Tetrachlorvinphos is a main ingredient in flea collars, and it is registered with the EPA. According to the label on a Hartz brand flea collar, it can be a very dangerous product for puppies and children. The label states, "Harmful if swallowed or absorbed through skin. Causes moderate eye irritation. Avoid contact with eyes, skin, or clothing. Wash hands thoroughly with soap and water after handling and before eating, drinking, chewing gum, using tobacco or using the toilet."
The EPA requires this warning on the label because Tetrachlorvinphos, according to the EPA, is "practically non-toxic to slightly toxic in all acute toxicity studies but causes reduced weight gain and increased organ weights in certain studies. Tetrachlorvinphos has been classified as a group C (possible human) carcinogen by the Carcinogenicity Peer Review Committee of the EPA's Office of Pesticide Programs. Both chronic systemic and carcinogenic dietary risks were calculated. These risks appear to be minimal when only uses supported for reregistration are included in the assessment."
If you chose to use commercial flea collars, you should also do research to find out how to properly dispose of the collar since some environmental risks can occur if not disposed of properly. It is possible to avoid commercial, chemical-filled flea products if you are willing to put in the time and effort to use other methods and homemade materials to fight dog fleas. By avoiding commercial products, you can avoid risking your dog's health, your family's health and avoid additional damage to the environment.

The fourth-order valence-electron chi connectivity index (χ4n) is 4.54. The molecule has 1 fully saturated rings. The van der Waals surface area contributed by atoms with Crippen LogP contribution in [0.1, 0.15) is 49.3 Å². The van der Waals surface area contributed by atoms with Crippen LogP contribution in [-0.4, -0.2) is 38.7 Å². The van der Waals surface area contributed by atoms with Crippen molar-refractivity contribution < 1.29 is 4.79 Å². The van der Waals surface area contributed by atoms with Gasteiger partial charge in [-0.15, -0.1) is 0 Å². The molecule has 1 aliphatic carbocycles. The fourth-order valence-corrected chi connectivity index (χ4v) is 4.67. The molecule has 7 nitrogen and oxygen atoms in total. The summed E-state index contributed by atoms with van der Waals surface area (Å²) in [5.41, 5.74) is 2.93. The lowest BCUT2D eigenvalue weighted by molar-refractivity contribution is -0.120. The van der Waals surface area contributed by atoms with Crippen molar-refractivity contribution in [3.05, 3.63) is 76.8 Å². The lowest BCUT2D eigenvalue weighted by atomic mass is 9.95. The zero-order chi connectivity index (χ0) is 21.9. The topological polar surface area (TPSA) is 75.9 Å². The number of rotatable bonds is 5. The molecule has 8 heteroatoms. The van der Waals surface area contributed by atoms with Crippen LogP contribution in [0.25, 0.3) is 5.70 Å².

How Much Do You Know About Dog Fleas?
For each question, choose the best answer. The answer key is below.
- Warm soapy water only kills flea eggs and not adult fleas
- Lemon juice deters fleas
- A homemade flea collar kills fleas
- Flea collars alone are an effective way to deal with dog fleas.
This article is accurate and true to the best of the author’s knowledge. It is not meant to substitute for diagnosis, prognosis, treatment, prescription, or formal and individualized advice from a veterinary medical professional. Animals exhibiting signs and symptoms of distress should be seen by a veterinarian immediately.
Sharon on June 25, 2019:
Very helpful articles.
Rachel on February 05, 2018:
Garlic is toxic to dogs
Linda Lee on December 10, 2017:
Can you use this on cats
Claudia on July 25, 2016:
Found a natural flea guard that I love by purebodyscent - it lasted 7 weeks and the collars are super cute and lightweight. ;)
Thelma Alberts from Germany on March 20, 2013:
Thanks for this very useful hub. I would give it a try for Angus. Thanks for sharing.
chrissieklinger (author) from Pennsylvania on March 20, 2013:
Pouring apple cider vinegar over the dog's fur after bathing also helps prevent fleas for a day or two. It smells weird at first but allows your kids to pet the dogs. I like the smell of lemon juice much better.
Claudia Mitchell on March 20, 2013:
With spring eventually coming (hopefully) this is really useful. I always worry when I put a new flea product on my dog. I tell my daughter we can't pet him for a couple of days which never goes over well. I can imagine those chemicals are horrible. I'm going to have to give this a try.
chrissieklinger (author) from Pennsylvania on March 12, 2013:
Actually the bathing could have caused dry skin. I have a hub on homemade oatmeal dog shampoo that may help. Every dog is different so it takes some time to figure out how often your dog can withstand bathing. If the constant bathing is still too much you may have to go outside and just comb out fleas but once you get rid of them deterring them with the flea collar will make the process better...best wishes!
torrilynn on March 11, 2013:
thanks for this hub on making a flea collar for your dog
my dog has been scratching a lot lately despite being given a bath
i think that the collar may come in handy thanks again